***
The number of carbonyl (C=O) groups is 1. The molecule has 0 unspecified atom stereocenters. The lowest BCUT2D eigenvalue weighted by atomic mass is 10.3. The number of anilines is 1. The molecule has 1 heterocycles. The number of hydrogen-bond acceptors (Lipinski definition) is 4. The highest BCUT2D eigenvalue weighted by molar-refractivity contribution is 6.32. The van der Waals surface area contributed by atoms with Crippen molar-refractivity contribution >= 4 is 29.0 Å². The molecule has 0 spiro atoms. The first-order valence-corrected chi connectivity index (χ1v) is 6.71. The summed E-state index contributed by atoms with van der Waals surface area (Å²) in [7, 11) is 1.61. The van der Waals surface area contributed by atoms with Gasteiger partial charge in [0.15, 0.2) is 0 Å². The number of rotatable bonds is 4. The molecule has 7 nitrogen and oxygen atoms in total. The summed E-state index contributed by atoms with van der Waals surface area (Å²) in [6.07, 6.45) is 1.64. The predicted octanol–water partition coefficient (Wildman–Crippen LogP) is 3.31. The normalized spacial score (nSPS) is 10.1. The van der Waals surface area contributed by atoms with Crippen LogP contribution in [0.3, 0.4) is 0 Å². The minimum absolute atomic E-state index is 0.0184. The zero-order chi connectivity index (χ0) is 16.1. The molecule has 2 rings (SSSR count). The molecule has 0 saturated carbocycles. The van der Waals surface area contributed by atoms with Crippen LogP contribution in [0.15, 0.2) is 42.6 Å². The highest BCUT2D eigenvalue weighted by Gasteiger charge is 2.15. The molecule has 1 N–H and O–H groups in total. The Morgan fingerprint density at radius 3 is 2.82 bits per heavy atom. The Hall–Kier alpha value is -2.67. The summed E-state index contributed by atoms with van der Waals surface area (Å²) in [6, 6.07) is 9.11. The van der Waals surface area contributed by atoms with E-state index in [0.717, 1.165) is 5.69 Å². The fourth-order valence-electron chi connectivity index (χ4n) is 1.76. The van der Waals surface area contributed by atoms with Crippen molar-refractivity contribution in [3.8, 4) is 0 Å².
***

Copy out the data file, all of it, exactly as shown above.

The number of carbonyl (C=O) groups is 1. The molecule has 0 unspecified atom stereocenters. The lowest BCUT2D eigenvalue weighted by atomic mass is 10.3. The number of anilines is 1. The molecule has 1 heterocycles. The number of hydrogen-bond acceptors (Lipinski definition) is 4. The highest BCUT2D eigenvalue weighted by molar-refractivity contribution is 6.32. The van der Waals surface area contributed by atoms with Crippen molar-refractivity contribution >= 4 is 29.0 Å². The molecule has 0 spiro atoms. The first-order valence-corrected chi connectivity index (χ1v) is 6.71. The summed E-state index contributed by atoms with van der Waals surface area (Å²) in [7, 11) is 1.61. The van der Waals surface area contributed by atoms with Gasteiger partial charge in [0.15, 0.2) is 0 Å². The number of rotatable bonds is 4. The molecule has 7 nitrogen and oxygen atoms in total. The summed E-state index contributed by atoms with van der Waals surface area (Å²) in [6.07, 6.45) is 1.64. The predicted octanol–water partition coefficient (Wildman–Crippen LogP) is 3.31. The normalized spacial score (nSPS) is 10.1. The van der Waals surface area contributed by atoms with Crippen LogP contribution in [0.3, 0.4) is 0 Å². The minimum absolute atomic E-state index is 0.0184. The zero-order chi connectivity index (χ0) is 16.1. The molecule has 2 rings (SSSR count). The molecule has 0 saturated carbocycles. The van der Waals surface area contributed by atoms with Crippen LogP contribution in [0.15, 0.2) is 42.6 Å². The highest BCUT2D eigenvalue weighted by Gasteiger charge is 2.15. The molecule has 1 N–H and O–H groups in total. The Morgan fingerprint density at radius 3 is 2.82 bits per heavy atom. The Hall–Kier alpha value is -2.67. The summed E-state index contributed by atoms with van der Waals surface area (Å²) in [6, 6.07) is 9.11. The van der Waals surface area contributed by atoms with E-state index in [0.717, 1.165) is 5.69 Å². The fourth-order valence-electron chi connectivity index (χ4n) is 1.76. The van der Waals surface area contributed by atoms with Crippen molar-refractivity contribution in [3.8, 4) is 0 Å².